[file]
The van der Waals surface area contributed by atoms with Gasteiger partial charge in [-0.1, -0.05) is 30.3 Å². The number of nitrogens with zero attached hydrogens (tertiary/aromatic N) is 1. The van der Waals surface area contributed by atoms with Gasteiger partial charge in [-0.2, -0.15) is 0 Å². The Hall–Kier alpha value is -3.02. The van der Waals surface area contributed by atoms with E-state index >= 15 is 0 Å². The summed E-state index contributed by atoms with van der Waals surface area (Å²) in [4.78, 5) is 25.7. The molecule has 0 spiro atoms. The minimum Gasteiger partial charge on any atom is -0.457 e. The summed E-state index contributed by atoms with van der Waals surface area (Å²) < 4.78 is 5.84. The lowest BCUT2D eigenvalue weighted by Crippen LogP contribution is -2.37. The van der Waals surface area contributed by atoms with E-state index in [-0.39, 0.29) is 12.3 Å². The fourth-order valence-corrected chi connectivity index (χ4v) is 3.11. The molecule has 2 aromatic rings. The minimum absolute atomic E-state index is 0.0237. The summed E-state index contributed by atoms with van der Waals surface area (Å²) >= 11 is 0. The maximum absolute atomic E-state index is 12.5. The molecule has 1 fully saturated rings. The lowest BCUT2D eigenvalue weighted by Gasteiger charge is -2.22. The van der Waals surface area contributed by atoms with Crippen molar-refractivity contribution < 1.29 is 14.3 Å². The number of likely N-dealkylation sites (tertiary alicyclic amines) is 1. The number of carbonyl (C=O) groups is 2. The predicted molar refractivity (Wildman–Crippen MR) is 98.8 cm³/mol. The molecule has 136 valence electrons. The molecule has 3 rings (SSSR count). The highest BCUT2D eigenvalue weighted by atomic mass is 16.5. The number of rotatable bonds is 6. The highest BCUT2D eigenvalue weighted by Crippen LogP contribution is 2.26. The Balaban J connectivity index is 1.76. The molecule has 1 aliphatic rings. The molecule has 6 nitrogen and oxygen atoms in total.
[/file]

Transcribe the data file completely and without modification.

The van der Waals surface area contributed by atoms with Gasteiger partial charge in [-0.1, -0.05) is 30.3 Å². The number of nitrogens with zero attached hydrogens (tertiary/aromatic N) is 1. The van der Waals surface area contributed by atoms with Gasteiger partial charge in [-0.2, -0.15) is 0 Å². The Hall–Kier alpha value is -3.02. The van der Waals surface area contributed by atoms with E-state index >= 15 is 0 Å². The summed E-state index contributed by atoms with van der Waals surface area (Å²) in [4.78, 5) is 25.7. The molecule has 0 spiro atoms. The minimum Gasteiger partial charge on any atom is -0.457 e. The summed E-state index contributed by atoms with van der Waals surface area (Å²) < 4.78 is 5.84. The lowest BCUT2D eigenvalue weighted by Crippen LogP contribution is -2.37. The van der Waals surface area contributed by atoms with E-state index in [-0.39, 0.29) is 12.3 Å². The fourth-order valence-corrected chi connectivity index (χ4v) is 3.11. The molecule has 2 aromatic rings. The minimum absolute atomic E-state index is 0.0237. The summed E-state index contributed by atoms with van der Waals surface area (Å²) >= 11 is 0. The maximum absolute atomic E-state index is 12.5. The molecule has 1 fully saturated rings. The lowest BCUT2D eigenvalue weighted by Gasteiger charge is -2.22. The van der Waals surface area contributed by atoms with Crippen molar-refractivity contribution < 1.29 is 14.3 Å². The number of likely N-dealkylation sites (tertiary alicyclic amines) is 1. The number of carbonyl (C=O) groups is 2. The predicted molar refractivity (Wildman–Crippen MR) is 98.8 cm³/mol. The molecule has 136 valence electrons. The molecule has 3 rings (SSSR count). The highest BCUT2D eigenvalue weighted by atomic mass is 16.5. The number of rotatable bonds is 6. The highest BCUT2D eigenvalue weighted by Crippen LogP contribution is 2.26. The Balaban J connectivity index is 1.76. The molecule has 1 aliphatic rings. The molecule has 6 nitrogen and oxygen atoms in total.